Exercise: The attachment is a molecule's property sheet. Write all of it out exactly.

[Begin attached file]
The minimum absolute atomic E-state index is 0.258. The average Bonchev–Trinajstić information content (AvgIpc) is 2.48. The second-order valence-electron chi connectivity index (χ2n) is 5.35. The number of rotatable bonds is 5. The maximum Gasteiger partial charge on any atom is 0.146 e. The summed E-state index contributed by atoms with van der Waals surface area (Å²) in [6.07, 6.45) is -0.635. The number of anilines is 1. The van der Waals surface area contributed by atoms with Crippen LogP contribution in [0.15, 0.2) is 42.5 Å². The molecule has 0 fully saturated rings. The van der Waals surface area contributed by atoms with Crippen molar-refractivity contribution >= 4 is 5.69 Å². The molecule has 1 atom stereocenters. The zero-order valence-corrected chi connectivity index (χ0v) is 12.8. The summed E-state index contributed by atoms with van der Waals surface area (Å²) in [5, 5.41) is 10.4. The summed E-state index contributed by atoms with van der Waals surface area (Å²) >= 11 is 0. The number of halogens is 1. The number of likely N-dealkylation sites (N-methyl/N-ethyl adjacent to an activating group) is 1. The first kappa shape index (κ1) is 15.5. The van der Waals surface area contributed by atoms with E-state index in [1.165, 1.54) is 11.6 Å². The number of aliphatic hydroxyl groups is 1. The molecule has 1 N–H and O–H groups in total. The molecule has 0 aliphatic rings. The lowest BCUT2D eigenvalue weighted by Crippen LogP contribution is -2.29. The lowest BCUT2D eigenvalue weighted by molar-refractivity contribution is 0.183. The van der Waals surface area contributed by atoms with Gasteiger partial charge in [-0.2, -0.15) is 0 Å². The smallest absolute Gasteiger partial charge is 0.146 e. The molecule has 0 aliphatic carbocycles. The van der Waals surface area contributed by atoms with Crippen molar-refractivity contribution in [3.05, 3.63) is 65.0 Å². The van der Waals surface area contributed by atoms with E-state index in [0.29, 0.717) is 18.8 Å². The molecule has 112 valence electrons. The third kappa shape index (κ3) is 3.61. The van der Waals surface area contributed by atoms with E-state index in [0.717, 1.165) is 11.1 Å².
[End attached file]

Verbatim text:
The minimum absolute atomic E-state index is 0.258. The average Bonchev–Trinajstić information content (AvgIpc) is 2.48. The second-order valence-electron chi connectivity index (χ2n) is 5.35. The number of rotatable bonds is 5. The maximum Gasteiger partial charge on any atom is 0.146 e. The summed E-state index contributed by atoms with van der Waals surface area (Å²) in [6.07, 6.45) is -0.635. The number of anilines is 1. The van der Waals surface area contributed by atoms with Crippen LogP contribution in [0.15, 0.2) is 42.5 Å². The molecule has 0 fully saturated rings. The van der Waals surface area contributed by atoms with Crippen molar-refractivity contribution >= 4 is 5.69 Å². The molecule has 1 atom stereocenters. The zero-order valence-corrected chi connectivity index (χ0v) is 12.8. The summed E-state index contributed by atoms with van der Waals surface area (Å²) in [5, 5.41) is 10.4. The summed E-state index contributed by atoms with van der Waals surface area (Å²) >= 11 is 0. The number of halogens is 1. The number of likely N-dealkylation sites (N-methyl/N-ethyl adjacent to an activating group) is 1. The first kappa shape index (κ1) is 15.5. The van der Waals surface area contributed by atoms with E-state index in [1.165, 1.54) is 11.6 Å². The number of aliphatic hydroxyl groups is 1. The molecule has 1 N–H and O–H groups in total. The molecule has 0 aliphatic rings. The lowest BCUT2D eigenvalue weighted by Crippen LogP contribution is -2.29. The lowest BCUT2D eigenvalue weighted by molar-refractivity contribution is 0.183. The van der Waals surface area contributed by atoms with Gasteiger partial charge in [-0.2, -0.15) is 0 Å². The smallest absolute Gasteiger partial charge is 0.146 e. The molecule has 0 aliphatic carbocycles. The van der Waals surface area contributed by atoms with Crippen molar-refractivity contribution in [3.05, 3.63) is 65.0 Å². The van der Waals surface area contributed by atoms with E-state index in [0.29, 0.717) is 18.8 Å². The molecule has 112 valence electrons. The third kappa shape index (κ3) is 3.61. The van der Waals surface area contributed by atoms with E-state index in [0.717, 1.165) is 11.1 Å².